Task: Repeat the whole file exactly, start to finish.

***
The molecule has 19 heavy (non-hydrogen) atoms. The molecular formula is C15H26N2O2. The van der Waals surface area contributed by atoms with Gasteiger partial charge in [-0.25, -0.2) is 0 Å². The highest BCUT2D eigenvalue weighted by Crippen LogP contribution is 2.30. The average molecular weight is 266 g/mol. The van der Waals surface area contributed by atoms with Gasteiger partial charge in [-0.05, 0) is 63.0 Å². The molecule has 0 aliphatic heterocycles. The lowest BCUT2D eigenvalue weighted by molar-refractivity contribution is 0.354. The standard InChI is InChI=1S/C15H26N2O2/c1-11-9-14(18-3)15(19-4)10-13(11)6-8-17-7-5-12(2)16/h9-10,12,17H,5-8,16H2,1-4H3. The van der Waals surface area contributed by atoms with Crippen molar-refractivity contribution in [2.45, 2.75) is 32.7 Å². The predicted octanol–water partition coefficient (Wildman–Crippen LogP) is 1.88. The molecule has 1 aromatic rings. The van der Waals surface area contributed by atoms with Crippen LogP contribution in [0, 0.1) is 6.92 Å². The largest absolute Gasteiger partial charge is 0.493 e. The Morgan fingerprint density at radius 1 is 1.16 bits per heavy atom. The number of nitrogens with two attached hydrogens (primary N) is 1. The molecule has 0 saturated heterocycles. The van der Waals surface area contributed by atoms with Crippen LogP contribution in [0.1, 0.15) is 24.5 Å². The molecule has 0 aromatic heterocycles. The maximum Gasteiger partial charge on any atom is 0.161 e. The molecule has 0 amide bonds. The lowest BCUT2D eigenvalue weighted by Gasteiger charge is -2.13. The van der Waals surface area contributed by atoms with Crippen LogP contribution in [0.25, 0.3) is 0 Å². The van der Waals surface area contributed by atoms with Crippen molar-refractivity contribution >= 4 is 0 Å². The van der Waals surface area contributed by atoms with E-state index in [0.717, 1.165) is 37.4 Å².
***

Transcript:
The molecule has 19 heavy (non-hydrogen) atoms. The molecular formula is C15H26N2O2. The van der Waals surface area contributed by atoms with Gasteiger partial charge in [-0.25, -0.2) is 0 Å². The highest BCUT2D eigenvalue weighted by Crippen LogP contribution is 2.30. The average molecular weight is 266 g/mol. The van der Waals surface area contributed by atoms with Gasteiger partial charge in [-0.05, 0) is 63.0 Å². The molecule has 0 aliphatic heterocycles. The lowest BCUT2D eigenvalue weighted by molar-refractivity contribution is 0.354. The standard InChI is InChI=1S/C15H26N2O2/c1-11-9-14(18-3)15(19-4)10-13(11)6-8-17-7-5-12(2)16/h9-10,12,17H,5-8,16H2,1-4H3. The van der Waals surface area contributed by atoms with Crippen molar-refractivity contribution in [2.45, 2.75) is 32.7 Å². The predicted octanol–water partition coefficient (Wildman–Crippen LogP) is 1.88. The molecule has 1 aromatic rings. The van der Waals surface area contributed by atoms with Crippen LogP contribution in [0, 0.1) is 6.92 Å². The largest absolute Gasteiger partial charge is 0.493 e. The Morgan fingerprint density at radius 1 is 1.16 bits per heavy atom. The number of nitrogens with two attached hydrogens (primary N) is 1. The molecule has 0 saturated heterocycles. The van der Waals surface area contributed by atoms with Crippen LogP contribution in [0.1, 0.15) is 24.5 Å². The molecule has 0 aromatic heterocycles. The maximum Gasteiger partial charge on any atom is 0.161 e. The molecule has 0 amide bonds. The lowest BCUT2D eigenvalue weighted by Gasteiger charge is -2.13. The van der Waals surface area contributed by atoms with Crippen LogP contribution in [0.25, 0.3) is 0 Å². The van der Waals surface area contributed by atoms with Crippen molar-refractivity contribution >= 4 is 0 Å². The van der Waals surface area contributed by atoms with E-state index in [0.717, 1.165) is 37.4 Å².